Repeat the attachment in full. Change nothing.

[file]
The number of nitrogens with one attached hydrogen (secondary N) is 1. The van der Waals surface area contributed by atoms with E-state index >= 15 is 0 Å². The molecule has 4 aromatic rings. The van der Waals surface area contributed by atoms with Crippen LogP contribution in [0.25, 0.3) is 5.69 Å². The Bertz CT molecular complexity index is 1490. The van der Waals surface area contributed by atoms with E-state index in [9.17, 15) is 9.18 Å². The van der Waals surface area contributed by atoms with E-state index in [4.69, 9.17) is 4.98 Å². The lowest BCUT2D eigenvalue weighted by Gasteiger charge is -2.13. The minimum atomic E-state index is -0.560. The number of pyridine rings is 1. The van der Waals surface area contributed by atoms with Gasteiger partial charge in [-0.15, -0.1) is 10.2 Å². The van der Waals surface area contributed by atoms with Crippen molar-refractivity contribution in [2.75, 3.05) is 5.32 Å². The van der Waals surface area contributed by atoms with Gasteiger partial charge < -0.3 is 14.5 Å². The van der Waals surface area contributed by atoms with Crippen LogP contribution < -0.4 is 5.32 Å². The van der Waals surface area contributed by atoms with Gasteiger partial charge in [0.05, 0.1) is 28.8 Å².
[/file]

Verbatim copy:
The number of nitrogens with one attached hydrogen (secondary N) is 1. The van der Waals surface area contributed by atoms with E-state index >= 15 is 0 Å². The molecule has 4 aromatic rings. The van der Waals surface area contributed by atoms with Crippen LogP contribution in [0.25, 0.3) is 5.69 Å². The Bertz CT molecular complexity index is 1490. The van der Waals surface area contributed by atoms with E-state index in [9.17, 15) is 9.18 Å². The van der Waals surface area contributed by atoms with E-state index in [4.69, 9.17) is 4.98 Å². The lowest BCUT2D eigenvalue weighted by Gasteiger charge is -2.13. The minimum atomic E-state index is -0.560. The number of pyridine rings is 1. The van der Waals surface area contributed by atoms with Gasteiger partial charge in [-0.15, -0.1) is 10.2 Å². The van der Waals surface area contributed by atoms with Crippen molar-refractivity contribution in [2.75, 3.05) is 5.32 Å². The van der Waals surface area contributed by atoms with Gasteiger partial charge < -0.3 is 14.5 Å². The van der Waals surface area contributed by atoms with Crippen LogP contribution < -0.4 is 5.32 Å². The van der Waals surface area contributed by atoms with Gasteiger partial charge in [0.05, 0.1) is 28.8 Å².